Appeals to emotion include appeals to fear, envy, hatred, pity, pride, selfishness, or another emotion to manipulate an emotional response rather than offering a logical argument. This particular fallacy is commonly applied by atheists when they post pictures of injured or dead babies to generate emotion and animosity against God.
This is a very interesting interpretation of what atheists do when they post such pictures. In my not inconsiderable experience, the motivation for posting such things is not to appeal to emotion, but specifically to counter the notion of a loving god or, in some cases, to juxtapose against those who say their prayers are answered when the Broncos score a touchdown, or some other such inanity. The exposition of the fallacy is correct, but the application is entirely wrong, and Stephanie commits another fallacy of relevance, the appeal to motivation.

Argument from Authority:
This is the opposite of the ad hominem. In this case, the argument is put forth based on the authority of the person who is advancing the argument. The authority may refer to authority via power or knowledge. For example, atheists may state that Richard Dawkins believes that evolution eliminates the “need” for God and there are no objective moral values. Because Richard Dawkins is an authority with a Ph.D. in biology, atheists may assert that his beliefs are true based on his authority.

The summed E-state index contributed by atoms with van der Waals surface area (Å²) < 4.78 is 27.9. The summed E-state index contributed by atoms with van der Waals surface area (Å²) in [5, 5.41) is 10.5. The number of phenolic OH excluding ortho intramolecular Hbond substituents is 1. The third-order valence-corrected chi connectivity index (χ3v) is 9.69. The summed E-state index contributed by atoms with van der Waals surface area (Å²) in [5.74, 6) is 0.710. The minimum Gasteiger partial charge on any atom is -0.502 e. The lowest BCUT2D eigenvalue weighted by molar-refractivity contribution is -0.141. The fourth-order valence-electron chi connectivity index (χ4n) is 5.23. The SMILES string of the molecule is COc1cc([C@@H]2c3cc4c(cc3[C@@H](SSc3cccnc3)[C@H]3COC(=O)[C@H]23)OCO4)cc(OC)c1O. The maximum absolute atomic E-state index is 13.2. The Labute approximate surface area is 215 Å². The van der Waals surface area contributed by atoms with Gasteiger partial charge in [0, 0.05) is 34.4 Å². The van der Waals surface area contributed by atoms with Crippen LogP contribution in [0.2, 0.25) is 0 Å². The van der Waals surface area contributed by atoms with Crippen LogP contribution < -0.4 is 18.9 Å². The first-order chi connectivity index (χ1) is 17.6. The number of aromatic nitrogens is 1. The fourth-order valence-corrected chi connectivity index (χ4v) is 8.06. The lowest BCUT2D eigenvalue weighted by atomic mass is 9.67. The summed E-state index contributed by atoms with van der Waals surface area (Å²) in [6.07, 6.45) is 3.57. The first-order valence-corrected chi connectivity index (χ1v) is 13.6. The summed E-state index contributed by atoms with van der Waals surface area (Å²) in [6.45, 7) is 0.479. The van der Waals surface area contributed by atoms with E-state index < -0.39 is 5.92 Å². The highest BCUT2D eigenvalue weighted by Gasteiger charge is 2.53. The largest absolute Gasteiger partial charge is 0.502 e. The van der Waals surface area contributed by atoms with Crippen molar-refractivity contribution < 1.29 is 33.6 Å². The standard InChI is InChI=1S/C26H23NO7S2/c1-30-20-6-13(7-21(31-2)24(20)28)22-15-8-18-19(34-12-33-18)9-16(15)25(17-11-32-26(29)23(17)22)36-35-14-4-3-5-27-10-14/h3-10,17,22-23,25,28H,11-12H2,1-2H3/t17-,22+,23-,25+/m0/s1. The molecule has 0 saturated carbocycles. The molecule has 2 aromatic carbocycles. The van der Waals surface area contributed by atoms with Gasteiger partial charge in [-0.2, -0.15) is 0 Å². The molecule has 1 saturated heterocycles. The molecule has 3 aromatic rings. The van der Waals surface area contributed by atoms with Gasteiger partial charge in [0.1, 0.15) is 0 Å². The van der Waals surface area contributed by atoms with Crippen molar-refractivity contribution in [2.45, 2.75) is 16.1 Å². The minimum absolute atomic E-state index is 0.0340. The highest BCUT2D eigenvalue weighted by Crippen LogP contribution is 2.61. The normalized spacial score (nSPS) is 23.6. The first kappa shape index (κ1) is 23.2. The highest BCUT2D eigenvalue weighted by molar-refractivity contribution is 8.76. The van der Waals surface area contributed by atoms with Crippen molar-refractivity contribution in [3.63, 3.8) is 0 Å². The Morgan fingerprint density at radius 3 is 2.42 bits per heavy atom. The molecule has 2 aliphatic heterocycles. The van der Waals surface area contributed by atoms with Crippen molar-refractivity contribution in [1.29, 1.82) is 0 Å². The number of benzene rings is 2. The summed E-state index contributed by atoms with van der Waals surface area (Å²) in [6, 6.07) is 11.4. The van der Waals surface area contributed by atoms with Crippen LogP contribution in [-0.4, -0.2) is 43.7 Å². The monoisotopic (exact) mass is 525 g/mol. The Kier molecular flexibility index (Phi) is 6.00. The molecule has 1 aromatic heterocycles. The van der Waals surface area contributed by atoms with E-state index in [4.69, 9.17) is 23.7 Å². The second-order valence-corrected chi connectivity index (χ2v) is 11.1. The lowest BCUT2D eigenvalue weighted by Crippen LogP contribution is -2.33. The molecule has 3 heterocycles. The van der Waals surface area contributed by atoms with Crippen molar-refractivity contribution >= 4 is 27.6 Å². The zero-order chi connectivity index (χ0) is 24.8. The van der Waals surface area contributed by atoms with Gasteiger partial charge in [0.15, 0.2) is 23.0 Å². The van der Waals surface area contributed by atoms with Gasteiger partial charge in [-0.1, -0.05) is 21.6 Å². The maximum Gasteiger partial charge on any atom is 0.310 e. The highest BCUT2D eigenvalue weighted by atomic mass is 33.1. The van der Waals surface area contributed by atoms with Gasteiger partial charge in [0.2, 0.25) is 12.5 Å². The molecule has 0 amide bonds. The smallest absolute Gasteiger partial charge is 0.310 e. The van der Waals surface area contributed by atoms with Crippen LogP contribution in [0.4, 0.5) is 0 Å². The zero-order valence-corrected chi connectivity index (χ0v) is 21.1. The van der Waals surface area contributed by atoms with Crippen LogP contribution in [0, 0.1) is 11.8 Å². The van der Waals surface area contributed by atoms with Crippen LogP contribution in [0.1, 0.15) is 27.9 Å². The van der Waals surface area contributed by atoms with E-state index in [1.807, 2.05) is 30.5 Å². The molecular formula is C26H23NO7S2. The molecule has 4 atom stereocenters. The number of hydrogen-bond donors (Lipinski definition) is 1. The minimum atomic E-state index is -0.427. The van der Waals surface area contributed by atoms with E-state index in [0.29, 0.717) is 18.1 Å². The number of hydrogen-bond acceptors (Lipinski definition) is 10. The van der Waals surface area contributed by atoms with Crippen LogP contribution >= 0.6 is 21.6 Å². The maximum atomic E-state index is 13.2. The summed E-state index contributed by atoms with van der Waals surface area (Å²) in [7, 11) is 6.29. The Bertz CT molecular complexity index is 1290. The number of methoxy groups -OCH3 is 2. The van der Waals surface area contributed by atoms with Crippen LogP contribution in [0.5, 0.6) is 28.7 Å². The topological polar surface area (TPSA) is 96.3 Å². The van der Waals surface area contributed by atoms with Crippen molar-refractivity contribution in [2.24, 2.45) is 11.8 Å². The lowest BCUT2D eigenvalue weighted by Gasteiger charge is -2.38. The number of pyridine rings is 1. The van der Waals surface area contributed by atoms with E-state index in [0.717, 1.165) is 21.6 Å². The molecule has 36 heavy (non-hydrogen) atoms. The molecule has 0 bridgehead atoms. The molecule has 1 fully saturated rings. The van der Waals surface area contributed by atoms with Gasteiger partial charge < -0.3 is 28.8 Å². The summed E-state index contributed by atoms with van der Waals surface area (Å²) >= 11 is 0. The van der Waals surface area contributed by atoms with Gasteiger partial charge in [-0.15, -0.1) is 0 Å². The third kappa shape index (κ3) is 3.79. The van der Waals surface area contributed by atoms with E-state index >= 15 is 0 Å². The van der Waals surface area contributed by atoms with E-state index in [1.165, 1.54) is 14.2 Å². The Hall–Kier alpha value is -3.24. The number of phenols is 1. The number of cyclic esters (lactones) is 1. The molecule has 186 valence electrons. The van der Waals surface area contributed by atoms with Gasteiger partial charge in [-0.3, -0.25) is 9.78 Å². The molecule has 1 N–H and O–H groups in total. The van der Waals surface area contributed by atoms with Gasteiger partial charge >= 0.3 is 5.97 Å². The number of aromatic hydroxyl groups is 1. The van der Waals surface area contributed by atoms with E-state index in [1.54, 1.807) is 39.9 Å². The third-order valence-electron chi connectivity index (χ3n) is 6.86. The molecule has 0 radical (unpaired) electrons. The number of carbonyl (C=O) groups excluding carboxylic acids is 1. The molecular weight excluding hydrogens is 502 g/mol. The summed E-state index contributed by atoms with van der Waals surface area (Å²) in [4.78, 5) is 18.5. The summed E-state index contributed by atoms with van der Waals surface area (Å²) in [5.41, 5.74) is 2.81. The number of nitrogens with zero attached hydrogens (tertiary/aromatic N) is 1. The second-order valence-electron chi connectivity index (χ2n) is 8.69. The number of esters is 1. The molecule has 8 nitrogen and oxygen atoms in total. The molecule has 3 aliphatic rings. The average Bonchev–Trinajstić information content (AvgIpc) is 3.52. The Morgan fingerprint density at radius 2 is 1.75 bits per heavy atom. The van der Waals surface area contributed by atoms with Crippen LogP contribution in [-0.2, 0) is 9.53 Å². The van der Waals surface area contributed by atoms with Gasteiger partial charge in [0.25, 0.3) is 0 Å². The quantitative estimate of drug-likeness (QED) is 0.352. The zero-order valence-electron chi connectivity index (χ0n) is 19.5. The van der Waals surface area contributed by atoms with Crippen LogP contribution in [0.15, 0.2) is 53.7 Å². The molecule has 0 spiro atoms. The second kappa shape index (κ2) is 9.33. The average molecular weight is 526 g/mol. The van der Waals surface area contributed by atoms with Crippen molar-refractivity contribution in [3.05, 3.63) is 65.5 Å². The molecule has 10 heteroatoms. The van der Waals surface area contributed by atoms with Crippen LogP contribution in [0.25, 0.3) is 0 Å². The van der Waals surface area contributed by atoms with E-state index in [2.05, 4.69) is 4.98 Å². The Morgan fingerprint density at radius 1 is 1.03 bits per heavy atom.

This is delicious, not least because, of all the litany of fallacies that Stephanie engages in with any regularity, this is far and away her favourite fallacy to commit.

It should first be noted that it is most definitely NOT the opposite of argumentum ad hominem, as she states, its another member of the same class of fallacies, the genetic fallacy, which I'll be coming to shortly.

In any event, argumentum ad verecundiam, to give it its full Latin moniker, is indeed a fallacious appeal, and another fallacy of relevance. Once again, though, she seems to have entirely invented the atheist argument here. It's certainly not an argument I've made, nor any of the many thousands of atheists I've associated with over the years.

In any event, evolution certainly does eliminate the need for certain conceptions of God, but that's a matter of the details of the deity in question and what's being claimed about it. That Dawkins says this isn't appealing to his perceived authority, it's crediting him with stating what is a fact.

This argument suggests that a proposition is true only because it is not proven to be false. When I telephoned the Atheist Experience, I was accused of using this fallacy. I had asked Matt Dillahunty for the reasons the apostles stopped hiding out and started preaching illegally for Jesus. I said something like “What other reasons could there be for their bravery?” Dillahunty responded that I was making an argument from ignorance (e.g., since there are no other possible options but mine, my opinion is the answer).